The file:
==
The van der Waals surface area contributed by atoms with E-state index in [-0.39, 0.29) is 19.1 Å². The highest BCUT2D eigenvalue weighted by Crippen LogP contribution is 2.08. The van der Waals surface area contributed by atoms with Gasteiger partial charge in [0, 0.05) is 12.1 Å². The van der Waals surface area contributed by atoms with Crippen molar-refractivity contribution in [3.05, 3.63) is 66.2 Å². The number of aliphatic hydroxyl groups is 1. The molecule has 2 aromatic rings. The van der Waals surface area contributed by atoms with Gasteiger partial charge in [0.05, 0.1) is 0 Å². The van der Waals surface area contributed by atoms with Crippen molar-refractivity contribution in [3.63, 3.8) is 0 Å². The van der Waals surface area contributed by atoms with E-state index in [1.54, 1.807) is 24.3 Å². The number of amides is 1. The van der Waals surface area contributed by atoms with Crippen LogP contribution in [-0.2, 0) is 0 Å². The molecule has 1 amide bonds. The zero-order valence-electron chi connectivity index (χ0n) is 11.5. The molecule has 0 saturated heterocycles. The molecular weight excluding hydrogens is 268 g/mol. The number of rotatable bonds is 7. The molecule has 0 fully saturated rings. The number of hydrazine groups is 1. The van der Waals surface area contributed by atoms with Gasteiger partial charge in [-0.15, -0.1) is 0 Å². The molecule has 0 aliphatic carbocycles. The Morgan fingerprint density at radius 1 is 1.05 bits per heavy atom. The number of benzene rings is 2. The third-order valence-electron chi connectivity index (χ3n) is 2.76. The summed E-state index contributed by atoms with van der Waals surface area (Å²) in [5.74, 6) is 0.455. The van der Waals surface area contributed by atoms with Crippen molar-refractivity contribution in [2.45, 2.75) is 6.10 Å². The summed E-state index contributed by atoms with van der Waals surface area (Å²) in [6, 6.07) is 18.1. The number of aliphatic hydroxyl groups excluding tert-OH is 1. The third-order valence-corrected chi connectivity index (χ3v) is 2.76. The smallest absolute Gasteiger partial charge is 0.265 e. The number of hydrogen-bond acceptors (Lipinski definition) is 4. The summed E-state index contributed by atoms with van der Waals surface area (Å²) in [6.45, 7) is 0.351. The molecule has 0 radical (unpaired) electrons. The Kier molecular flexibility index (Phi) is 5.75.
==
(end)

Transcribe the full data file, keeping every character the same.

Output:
The van der Waals surface area contributed by atoms with E-state index in [-0.39, 0.29) is 19.1 Å². The highest BCUT2D eigenvalue weighted by Crippen LogP contribution is 2.08. The van der Waals surface area contributed by atoms with Gasteiger partial charge in [0, 0.05) is 12.1 Å². The van der Waals surface area contributed by atoms with Crippen molar-refractivity contribution in [3.05, 3.63) is 66.2 Å². The number of aliphatic hydroxyl groups is 1. The molecule has 2 aromatic rings. The van der Waals surface area contributed by atoms with Gasteiger partial charge in [0.05, 0.1) is 0 Å². The van der Waals surface area contributed by atoms with Crippen molar-refractivity contribution in [3.63, 3.8) is 0 Å². The van der Waals surface area contributed by atoms with E-state index in [1.54, 1.807) is 24.3 Å². The number of amides is 1. The van der Waals surface area contributed by atoms with Crippen LogP contribution in [-0.2, 0) is 0 Å². The molecule has 1 amide bonds. The zero-order valence-electron chi connectivity index (χ0n) is 11.5. The molecule has 0 saturated heterocycles. The molecular weight excluding hydrogens is 268 g/mol. The number of rotatable bonds is 7. The molecule has 0 fully saturated rings. The number of hydrazine groups is 1. The van der Waals surface area contributed by atoms with Gasteiger partial charge in [-0.15, -0.1) is 0 Å². The molecule has 0 aliphatic carbocycles. The Morgan fingerprint density at radius 1 is 1.05 bits per heavy atom. The number of benzene rings is 2. The third-order valence-electron chi connectivity index (χ3n) is 2.76. The summed E-state index contributed by atoms with van der Waals surface area (Å²) in [5.74, 6) is 0.455. The van der Waals surface area contributed by atoms with Crippen molar-refractivity contribution in [2.45, 2.75) is 6.10 Å². The summed E-state index contributed by atoms with van der Waals surface area (Å²) in [6, 6.07) is 18.1. The number of aliphatic hydroxyl groups excluding tert-OH is 1. The third-order valence-corrected chi connectivity index (χ3v) is 2.76. The smallest absolute Gasteiger partial charge is 0.265 e. The number of hydrogen-bond acceptors (Lipinski definition) is 4. The summed E-state index contributed by atoms with van der Waals surface area (Å²) in [6.45, 7) is 0.351. The molecule has 0 radical (unpaired) electrons. The Kier molecular flexibility index (Phi) is 5.75.